A Spanish court has ordered the withdrawal of a mother's custody of her one-year-old boy because she is living in the countryside in northwestern Spain, where the judge says the child won't have "opportunities for the proper development of his personality."
The case, reported Monday in La Voz de Galicia, has sparked outrage from a women's rights association but has also set off reactions from politicians of different stripes across the province of Galicia, defending the values of rural life.
Judge María Belén Ureña Carazo, of the family court of Marbella, a city on the southern coast of 141,000 people, has ordered the toddler to stay with father who lives in the city rather than with his mother because she was living in "deep Galicia" where the child would lack opportunities to "grow up in a happy environment."
Front page of La Voz de Galicia - October 25, 2021
Front page of La Voz de Galicia - Monday 25 October, 2021
Better in a "cosmopolitan" city?
The judge said Marbella, where the father lives, was a "cosmopolitan city" with "a good hospital" as well as "all kinds of schools" and thus provided a better environment for the child to thrive.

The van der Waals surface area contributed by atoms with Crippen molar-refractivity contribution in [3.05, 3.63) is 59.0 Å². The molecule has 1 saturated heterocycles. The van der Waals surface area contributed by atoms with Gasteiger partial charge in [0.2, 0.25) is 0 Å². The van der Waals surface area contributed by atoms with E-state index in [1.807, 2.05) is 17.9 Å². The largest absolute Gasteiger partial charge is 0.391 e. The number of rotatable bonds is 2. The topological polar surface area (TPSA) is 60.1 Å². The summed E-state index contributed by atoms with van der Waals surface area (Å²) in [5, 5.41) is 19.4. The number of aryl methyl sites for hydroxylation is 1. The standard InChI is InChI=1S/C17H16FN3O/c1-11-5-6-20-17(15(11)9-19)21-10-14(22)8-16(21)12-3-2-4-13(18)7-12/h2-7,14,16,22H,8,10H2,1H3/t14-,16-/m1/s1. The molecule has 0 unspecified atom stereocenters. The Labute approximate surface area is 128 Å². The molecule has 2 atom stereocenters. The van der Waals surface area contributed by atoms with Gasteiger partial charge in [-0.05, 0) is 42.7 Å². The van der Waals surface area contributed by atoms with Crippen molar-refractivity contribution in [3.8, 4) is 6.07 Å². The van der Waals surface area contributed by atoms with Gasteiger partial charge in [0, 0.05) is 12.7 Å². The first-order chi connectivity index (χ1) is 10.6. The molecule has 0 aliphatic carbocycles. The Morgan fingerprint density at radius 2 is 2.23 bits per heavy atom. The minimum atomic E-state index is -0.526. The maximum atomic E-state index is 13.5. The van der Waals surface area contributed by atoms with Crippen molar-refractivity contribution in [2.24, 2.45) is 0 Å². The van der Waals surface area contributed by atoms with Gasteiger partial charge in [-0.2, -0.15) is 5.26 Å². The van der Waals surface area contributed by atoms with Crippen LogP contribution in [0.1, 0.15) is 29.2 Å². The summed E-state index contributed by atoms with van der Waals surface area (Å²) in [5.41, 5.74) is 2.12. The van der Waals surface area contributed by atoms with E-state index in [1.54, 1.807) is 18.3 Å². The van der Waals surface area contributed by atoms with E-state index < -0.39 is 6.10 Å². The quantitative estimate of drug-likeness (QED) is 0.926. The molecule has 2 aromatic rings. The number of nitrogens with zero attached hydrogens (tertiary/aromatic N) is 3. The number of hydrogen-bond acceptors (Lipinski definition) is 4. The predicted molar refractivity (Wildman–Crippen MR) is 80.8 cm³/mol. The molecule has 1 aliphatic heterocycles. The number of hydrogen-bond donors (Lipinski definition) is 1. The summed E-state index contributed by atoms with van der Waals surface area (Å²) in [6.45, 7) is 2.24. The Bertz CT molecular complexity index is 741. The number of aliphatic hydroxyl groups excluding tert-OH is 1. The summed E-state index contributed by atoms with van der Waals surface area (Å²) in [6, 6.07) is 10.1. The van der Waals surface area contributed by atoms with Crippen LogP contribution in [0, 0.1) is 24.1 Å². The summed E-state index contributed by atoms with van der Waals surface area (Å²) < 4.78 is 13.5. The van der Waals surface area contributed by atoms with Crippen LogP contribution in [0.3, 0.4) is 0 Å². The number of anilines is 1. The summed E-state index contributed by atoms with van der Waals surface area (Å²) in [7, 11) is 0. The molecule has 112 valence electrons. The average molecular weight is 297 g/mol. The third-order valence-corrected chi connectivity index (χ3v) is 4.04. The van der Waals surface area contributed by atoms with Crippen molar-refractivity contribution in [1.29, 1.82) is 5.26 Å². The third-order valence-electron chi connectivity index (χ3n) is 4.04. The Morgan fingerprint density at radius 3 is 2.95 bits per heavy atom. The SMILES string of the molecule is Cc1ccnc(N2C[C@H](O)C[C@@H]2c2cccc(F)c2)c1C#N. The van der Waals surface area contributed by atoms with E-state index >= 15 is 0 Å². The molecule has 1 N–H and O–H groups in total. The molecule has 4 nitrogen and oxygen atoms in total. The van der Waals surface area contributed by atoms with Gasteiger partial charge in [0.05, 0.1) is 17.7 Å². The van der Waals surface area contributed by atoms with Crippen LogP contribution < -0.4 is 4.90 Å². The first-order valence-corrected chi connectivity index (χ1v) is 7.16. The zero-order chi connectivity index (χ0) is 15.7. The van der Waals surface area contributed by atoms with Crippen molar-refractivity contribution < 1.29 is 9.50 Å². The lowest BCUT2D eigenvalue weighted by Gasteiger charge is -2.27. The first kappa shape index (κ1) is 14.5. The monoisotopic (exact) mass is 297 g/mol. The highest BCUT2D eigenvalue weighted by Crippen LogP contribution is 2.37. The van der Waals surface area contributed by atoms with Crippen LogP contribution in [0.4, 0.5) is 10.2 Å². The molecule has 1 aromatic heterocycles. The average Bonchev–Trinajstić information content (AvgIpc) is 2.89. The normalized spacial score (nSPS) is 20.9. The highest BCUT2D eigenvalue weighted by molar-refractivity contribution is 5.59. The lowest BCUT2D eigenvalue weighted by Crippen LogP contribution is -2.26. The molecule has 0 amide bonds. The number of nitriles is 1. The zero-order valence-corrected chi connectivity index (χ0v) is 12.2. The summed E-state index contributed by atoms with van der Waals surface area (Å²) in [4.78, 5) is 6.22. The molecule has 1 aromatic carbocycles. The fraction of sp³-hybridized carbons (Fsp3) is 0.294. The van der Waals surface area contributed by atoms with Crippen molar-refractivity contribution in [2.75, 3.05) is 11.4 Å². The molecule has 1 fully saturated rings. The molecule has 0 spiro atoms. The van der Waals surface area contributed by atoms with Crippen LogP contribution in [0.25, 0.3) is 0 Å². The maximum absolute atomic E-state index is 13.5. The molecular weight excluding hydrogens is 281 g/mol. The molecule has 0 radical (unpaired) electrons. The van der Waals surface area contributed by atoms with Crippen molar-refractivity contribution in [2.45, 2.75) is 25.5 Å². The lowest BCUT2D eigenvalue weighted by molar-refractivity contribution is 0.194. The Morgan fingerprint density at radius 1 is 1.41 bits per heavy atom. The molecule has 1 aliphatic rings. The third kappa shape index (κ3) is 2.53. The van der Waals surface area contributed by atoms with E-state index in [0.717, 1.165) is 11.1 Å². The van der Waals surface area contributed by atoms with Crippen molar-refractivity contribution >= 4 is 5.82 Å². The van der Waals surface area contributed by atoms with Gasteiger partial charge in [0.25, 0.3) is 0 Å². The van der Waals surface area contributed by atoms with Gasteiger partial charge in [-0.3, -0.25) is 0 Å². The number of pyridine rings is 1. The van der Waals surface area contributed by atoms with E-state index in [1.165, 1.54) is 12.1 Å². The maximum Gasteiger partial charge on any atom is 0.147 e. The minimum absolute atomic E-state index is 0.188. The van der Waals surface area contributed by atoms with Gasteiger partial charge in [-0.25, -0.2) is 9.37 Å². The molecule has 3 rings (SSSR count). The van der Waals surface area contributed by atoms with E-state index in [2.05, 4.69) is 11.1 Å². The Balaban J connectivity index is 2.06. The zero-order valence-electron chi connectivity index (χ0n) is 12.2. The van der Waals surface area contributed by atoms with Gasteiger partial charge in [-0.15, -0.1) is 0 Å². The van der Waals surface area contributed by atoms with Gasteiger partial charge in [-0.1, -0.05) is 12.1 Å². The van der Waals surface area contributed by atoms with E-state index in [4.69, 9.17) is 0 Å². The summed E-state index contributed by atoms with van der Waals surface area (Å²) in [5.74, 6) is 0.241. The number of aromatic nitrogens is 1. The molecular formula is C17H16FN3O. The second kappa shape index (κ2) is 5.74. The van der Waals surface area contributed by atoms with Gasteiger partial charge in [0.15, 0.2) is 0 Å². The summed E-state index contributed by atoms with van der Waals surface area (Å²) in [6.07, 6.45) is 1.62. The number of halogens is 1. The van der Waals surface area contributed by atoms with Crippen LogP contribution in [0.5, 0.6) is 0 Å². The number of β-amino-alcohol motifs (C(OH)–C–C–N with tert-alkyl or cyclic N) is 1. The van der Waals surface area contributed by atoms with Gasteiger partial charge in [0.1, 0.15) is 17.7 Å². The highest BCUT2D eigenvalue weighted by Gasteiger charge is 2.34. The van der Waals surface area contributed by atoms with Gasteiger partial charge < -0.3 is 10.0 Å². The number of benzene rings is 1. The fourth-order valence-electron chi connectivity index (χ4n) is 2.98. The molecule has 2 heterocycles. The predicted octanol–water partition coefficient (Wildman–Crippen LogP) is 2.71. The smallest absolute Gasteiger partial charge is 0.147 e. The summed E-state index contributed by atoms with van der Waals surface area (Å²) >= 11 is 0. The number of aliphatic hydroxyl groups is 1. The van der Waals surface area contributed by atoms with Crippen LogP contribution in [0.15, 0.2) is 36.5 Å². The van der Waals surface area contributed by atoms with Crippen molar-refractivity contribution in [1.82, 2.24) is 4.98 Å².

The mother has submitted a formal complaint to the General Council of the Judiciary that the family court magistrate had acted with "absolute contempt," her lawyer told La Voz de Galicia.
The mother quickly accumulated support from local politicians and civic organizations. The Clara Campoamor association described the judge's arguments as offensive, intolerable and typical of "an ignorant person who has not traveled much."
The Xunta de Galicia, the regional government, has addressed the case, saying that any place in Galicia meets the conditions to educate a minor. The Socialist party politician Pablo Arangüena tweeted that "it would not hurt part of the judiciary to spend a summer in Galicia."